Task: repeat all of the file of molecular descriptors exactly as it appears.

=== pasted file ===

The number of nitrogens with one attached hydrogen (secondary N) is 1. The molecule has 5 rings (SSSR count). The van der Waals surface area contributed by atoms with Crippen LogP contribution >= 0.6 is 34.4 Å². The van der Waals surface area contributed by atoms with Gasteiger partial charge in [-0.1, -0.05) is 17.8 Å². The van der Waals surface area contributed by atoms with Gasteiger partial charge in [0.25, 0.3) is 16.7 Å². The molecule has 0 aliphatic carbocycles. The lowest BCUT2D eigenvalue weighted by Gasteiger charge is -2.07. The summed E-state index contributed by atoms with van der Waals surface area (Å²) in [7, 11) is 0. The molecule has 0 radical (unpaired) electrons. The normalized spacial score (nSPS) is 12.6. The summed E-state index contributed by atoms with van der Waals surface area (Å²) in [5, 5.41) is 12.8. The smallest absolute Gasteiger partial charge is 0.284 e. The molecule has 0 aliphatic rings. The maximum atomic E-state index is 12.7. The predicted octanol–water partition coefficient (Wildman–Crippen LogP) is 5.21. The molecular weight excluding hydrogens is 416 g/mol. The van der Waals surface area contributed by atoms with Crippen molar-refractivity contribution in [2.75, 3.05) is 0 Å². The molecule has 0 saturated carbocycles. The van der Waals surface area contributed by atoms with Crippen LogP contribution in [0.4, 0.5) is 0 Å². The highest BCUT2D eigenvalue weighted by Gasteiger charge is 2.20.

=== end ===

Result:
The number of nitrogens with one attached hydrogen (secondary N) is 1. The molecule has 5 rings (SSSR count). The van der Waals surface area contributed by atoms with Crippen LogP contribution >= 0.6 is 34.4 Å². The van der Waals surface area contributed by atoms with Gasteiger partial charge in [-0.1, -0.05) is 17.8 Å². The van der Waals surface area contributed by atoms with Gasteiger partial charge in [0.25, 0.3) is 16.7 Å². The molecule has 0 aliphatic carbocycles. The lowest BCUT2D eigenvalue weighted by Gasteiger charge is -2.07. The summed E-state index contributed by atoms with van der Waals surface area (Å²) in [7, 11) is 0. The molecule has 0 radical (unpaired) electrons. The normalized spacial score (nSPS) is 12.6. The summed E-state index contributed by atoms with van der Waals surface area (Å²) in [5, 5.41) is 12.8. The smallest absolute Gasteiger partial charge is 0.284 e. The molecule has 0 aliphatic rings. The maximum atomic E-state index is 12.7. The predicted octanol–water partition coefficient (Wildman–Crippen LogP) is 5.21. The molecular weight excluding hydrogens is 416 g/mol. The van der Waals surface area contributed by atoms with Crippen molar-refractivity contribution in [2.75, 3.05) is 0 Å². The molecule has 0 saturated carbocycles. The van der Waals surface area contributed by atoms with Crippen LogP contribution in [0.4, 0.5) is 0 Å². The highest BCUT2D eigenvalue weighted by Gasteiger charge is 2.20.